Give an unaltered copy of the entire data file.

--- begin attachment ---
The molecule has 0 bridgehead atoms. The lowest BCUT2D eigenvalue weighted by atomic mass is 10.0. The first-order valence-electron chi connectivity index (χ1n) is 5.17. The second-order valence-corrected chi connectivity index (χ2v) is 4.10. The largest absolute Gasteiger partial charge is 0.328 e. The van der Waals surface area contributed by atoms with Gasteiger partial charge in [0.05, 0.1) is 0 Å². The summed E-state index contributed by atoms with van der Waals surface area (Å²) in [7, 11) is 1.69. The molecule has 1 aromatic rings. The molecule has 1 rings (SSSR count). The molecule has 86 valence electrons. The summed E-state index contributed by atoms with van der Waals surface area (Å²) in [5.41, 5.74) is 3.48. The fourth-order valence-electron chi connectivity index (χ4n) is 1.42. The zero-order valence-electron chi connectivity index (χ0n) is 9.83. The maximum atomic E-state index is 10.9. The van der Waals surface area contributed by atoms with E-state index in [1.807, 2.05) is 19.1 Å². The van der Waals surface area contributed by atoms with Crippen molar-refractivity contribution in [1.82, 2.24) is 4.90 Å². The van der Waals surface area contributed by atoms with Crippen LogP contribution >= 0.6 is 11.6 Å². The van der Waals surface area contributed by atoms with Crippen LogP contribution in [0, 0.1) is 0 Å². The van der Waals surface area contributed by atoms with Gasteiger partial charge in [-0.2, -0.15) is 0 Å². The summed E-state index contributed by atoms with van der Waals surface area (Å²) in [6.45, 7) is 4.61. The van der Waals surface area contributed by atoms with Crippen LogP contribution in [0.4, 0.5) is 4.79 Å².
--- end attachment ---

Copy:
The molecule has 0 bridgehead atoms. The lowest BCUT2D eigenvalue weighted by atomic mass is 10.0. The first-order valence-electron chi connectivity index (χ1n) is 5.17. The second-order valence-corrected chi connectivity index (χ2v) is 4.10. The largest absolute Gasteiger partial charge is 0.328 e. The van der Waals surface area contributed by atoms with Gasteiger partial charge in [0.05, 0.1) is 0 Å². The summed E-state index contributed by atoms with van der Waals surface area (Å²) in [7, 11) is 1.69. The molecule has 1 aromatic rings. The molecule has 1 rings (SSSR count). The molecule has 86 valence electrons. The summed E-state index contributed by atoms with van der Waals surface area (Å²) in [5.41, 5.74) is 3.48. The fourth-order valence-electron chi connectivity index (χ4n) is 1.42. The zero-order valence-electron chi connectivity index (χ0n) is 9.83. The maximum atomic E-state index is 10.9. The van der Waals surface area contributed by atoms with E-state index in [1.807, 2.05) is 19.1 Å². The van der Waals surface area contributed by atoms with Crippen molar-refractivity contribution in [1.82, 2.24) is 4.90 Å². The van der Waals surface area contributed by atoms with Crippen LogP contribution >= 0.6 is 11.6 Å². The van der Waals surface area contributed by atoms with Crippen LogP contribution in [0, 0.1) is 0 Å². The van der Waals surface area contributed by atoms with Gasteiger partial charge in [-0.2, -0.15) is 0 Å². The summed E-state index contributed by atoms with van der Waals surface area (Å²) in [6.45, 7) is 4.61. The van der Waals surface area contributed by atoms with Crippen LogP contribution in [0.4, 0.5) is 4.79 Å².